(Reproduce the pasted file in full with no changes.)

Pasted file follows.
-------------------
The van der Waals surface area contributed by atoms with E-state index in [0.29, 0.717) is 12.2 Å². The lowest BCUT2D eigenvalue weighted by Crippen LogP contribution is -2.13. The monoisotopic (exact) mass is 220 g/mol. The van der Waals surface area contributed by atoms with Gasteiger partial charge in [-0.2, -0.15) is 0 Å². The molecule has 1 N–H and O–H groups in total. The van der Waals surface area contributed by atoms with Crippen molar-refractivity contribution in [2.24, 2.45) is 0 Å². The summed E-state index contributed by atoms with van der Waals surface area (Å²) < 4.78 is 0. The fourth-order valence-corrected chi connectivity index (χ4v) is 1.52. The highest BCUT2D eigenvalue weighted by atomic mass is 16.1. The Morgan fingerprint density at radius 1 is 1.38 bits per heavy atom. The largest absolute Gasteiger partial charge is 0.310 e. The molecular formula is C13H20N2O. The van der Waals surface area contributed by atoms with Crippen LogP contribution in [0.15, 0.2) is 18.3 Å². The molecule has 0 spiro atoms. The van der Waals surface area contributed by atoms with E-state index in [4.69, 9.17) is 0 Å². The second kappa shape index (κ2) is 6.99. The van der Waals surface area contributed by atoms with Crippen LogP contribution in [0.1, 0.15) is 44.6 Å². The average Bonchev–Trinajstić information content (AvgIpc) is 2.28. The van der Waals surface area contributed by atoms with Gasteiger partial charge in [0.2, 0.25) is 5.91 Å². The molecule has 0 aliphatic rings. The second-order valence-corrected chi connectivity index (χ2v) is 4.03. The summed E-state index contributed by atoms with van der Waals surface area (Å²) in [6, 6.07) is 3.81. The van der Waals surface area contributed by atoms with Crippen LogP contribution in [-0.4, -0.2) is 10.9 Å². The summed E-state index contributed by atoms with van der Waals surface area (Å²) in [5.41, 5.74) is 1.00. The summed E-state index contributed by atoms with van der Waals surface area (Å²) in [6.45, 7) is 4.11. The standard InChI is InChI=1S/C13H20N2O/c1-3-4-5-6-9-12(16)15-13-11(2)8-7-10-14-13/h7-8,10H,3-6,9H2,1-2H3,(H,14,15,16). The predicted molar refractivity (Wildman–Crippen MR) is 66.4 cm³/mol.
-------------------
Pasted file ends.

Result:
The van der Waals surface area contributed by atoms with E-state index in [0.29, 0.717) is 12.2 Å². The lowest BCUT2D eigenvalue weighted by Crippen LogP contribution is -2.13. The monoisotopic (exact) mass is 220 g/mol. The van der Waals surface area contributed by atoms with Gasteiger partial charge in [-0.2, -0.15) is 0 Å². The molecule has 1 N–H and O–H groups in total. The van der Waals surface area contributed by atoms with Crippen molar-refractivity contribution in [2.24, 2.45) is 0 Å². The summed E-state index contributed by atoms with van der Waals surface area (Å²) < 4.78 is 0. The fourth-order valence-corrected chi connectivity index (χ4v) is 1.52. The highest BCUT2D eigenvalue weighted by atomic mass is 16.1. The Morgan fingerprint density at radius 1 is 1.38 bits per heavy atom. The largest absolute Gasteiger partial charge is 0.310 e. The molecular formula is C13H20N2O. The van der Waals surface area contributed by atoms with Crippen LogP contribution in [0.15, 0.2) is 18.3 Å². The molecule has 0 spiro atoms. The van der Waals surface area contributed by atoms with E-state index in [4.69, 9.17) is 0 Å². The second kappa shape index (κ2) is 6.99. The van der Waals surface area contributed by atoms with Crippen LogP contribution in [0.1, 0.15) is 44.6 Å². The average Bonchev–Trinajstić information content (AvgIpc) is 2.28. The van der Waals surface area contributed by atoms with Gasteiger partial charge in [0.2, 0.25) is 5.91 Å². The molecule has 0 aliphatic rings. The second-order valence-corrected chi connectivity index (χ2v) is 4.03. The summed E-state index contributed by atoms with van der Waals surface area (Å²) in [6, 6.07) is 3.81. The van der Waals surface area contributed by atoms with Crippen LogP contribution in [-0.4, -0.2) is 10.9 Å². The summed E-state index contributed by atoms with van der Waals surface area (Å²) in [5.41, 5.74) is 1.00. The summed E-state index contributed by atoms with van der Waals surface area (Å²) in [6.45, 7) is 4.11. The standard InChI is InChI=1S/C13H20N2O/c1-3-4-5-6-9-12(16)15-13-11(2)8-7-10-14-13/h7-8,10H,3-6,9H2,1-2H3,(H,14,15,16). The predicted molar refractivity (Wildman–Crippen MR) is 66.4 cm³/mol.